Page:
Lilian Constantini's subsequent film with Jacques Robert was again a spy themed story, En plongée/Diving, made in 1926 but released in 1928, with Constantini in the lead and with Daniel Mendaille and again Pierre Alcover as her co-stars. It was Robert’s last film. He would die in 1928, at the age of only 38. The film, based on the story Fragments d’épaves by Bernard Frank was filmed in Brittany. Other sources say it pretended to be Brittany but was shot in Monaco.

In 1928 Constantini acted opposite Georges Vallée in Germaine Dulac’s film Celles qui s'en font. During a period of “discophillia” in France, Dulac made this musical film, intended to be shown with records. Celles qui s’en font was split into two parts, with each part presenting a short story to match one of two tracks. Both stories feature dancer Lillian Constantini playing a female protagonist shunned by society (a theme dear to Dulac) and fallen on hard times.

In 1929, Constantini had the female lead in Chacun porte sa croix/Everyone carries his cross (Jean Choux, 1929) about a man who forbids his wife and child to go to church until misery happens. She again played the lead in a spy story by Choux, Espionnage ou la guerre sans armes/Spying or Unarmed War (Jean Choux, 1929), a romanticised depiction of the life of female spy Louise de Bettignies. Then followed another lead in Sa maman/His mom (Gaston Mouru de Lacotte, 1929).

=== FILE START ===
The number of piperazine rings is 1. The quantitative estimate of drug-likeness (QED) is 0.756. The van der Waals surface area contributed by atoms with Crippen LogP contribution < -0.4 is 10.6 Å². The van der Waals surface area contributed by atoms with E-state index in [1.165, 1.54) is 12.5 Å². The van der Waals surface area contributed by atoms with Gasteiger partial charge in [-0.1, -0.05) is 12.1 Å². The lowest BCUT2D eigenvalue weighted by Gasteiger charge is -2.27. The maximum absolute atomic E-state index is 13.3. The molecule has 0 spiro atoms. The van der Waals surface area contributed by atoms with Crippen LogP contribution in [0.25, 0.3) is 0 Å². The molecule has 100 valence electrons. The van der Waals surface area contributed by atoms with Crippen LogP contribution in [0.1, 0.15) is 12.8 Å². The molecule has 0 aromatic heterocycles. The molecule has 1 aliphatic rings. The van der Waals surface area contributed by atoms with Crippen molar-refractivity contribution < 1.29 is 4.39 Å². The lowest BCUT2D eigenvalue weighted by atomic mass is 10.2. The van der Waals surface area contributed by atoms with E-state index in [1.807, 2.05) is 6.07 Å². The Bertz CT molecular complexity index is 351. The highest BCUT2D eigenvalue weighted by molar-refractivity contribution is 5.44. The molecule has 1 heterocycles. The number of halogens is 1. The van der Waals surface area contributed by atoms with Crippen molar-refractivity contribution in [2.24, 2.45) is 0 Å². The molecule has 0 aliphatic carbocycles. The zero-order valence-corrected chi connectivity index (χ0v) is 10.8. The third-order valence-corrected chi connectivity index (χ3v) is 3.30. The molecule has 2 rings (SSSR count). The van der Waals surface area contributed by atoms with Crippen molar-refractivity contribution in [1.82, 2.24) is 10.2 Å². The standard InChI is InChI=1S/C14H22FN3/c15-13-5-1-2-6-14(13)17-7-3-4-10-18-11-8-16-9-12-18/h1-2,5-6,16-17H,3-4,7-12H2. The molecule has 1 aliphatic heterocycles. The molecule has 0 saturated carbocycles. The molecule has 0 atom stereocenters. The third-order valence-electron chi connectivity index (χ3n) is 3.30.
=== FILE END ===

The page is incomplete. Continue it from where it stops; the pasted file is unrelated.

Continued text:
In 1930 she had the female lead in her first sound film, L'étrange fiancée/The strange fiancée (George Pallu, 1930), with Henry Baudin as a Caligari-like mad scientist. In post-production they had given Lilian such a strange voice, that people started laughing in the cinema and Constantini protested after the first night.

After an interval of several years, Constantini had a regular lead in three adaptations of mystery dramas by Marcel Allain: Lui... ou... elle/Him ... or ... she (Roger Capellani, 1934), Vilaine histoire/An ugly story (Christian-Jaque, 1935) and Crime d’amour/Crime of love (Roger Capellani, 1935), always with Robert Ancelin and Lucien Arnaud in the male leads as the amateur detective and the professional policeman. Constantini’s last film was Jean de Limur’s comedy Le coup de trois/The three (1936), starring René Lefèvre.

In 1943 Lilian Constantini/Volpert married industrialist Charles Schneider (1898-1960), cousin of filmmaker Germaine Dulac and heir of the biggest French steel and armaments factory Schneider-Creusot. After serving in the First World War he was fired from the family business in 1924, because of a conflict with his father Eugène Schneider II. He then worked at the Gaumont Film company, but in 1942 after the death of his father he took over the family business with his brother Jean.

Schneider and Constantini had one son, who died early, but two daughters lived on: Dominique (1942) and Catherine (1944). Dominique became writer and named herself Schneidre. She published e.g. on her mother the book Fortune de mère (2001). Catherine Schneider was in 1975-1977 the third wife of filmmaker Roger Vadim, with whom she has a son, Vania Plémiannikov.

Lilian Constantini/Volpert/Schneider died in 1982 in Saint-Tropez, France. She was 79.

René Lefevre
René Lefèvre. French postcard by Éditions Chantal (EC), Paris, no. 102.


Celles qui s'en font (Germaine Dulac, 1930). Source: Georgette 14 (YouTube).

Sources: Unifrance, Rochelle Sara Miller, Wikipedia (French and English), and IMDb.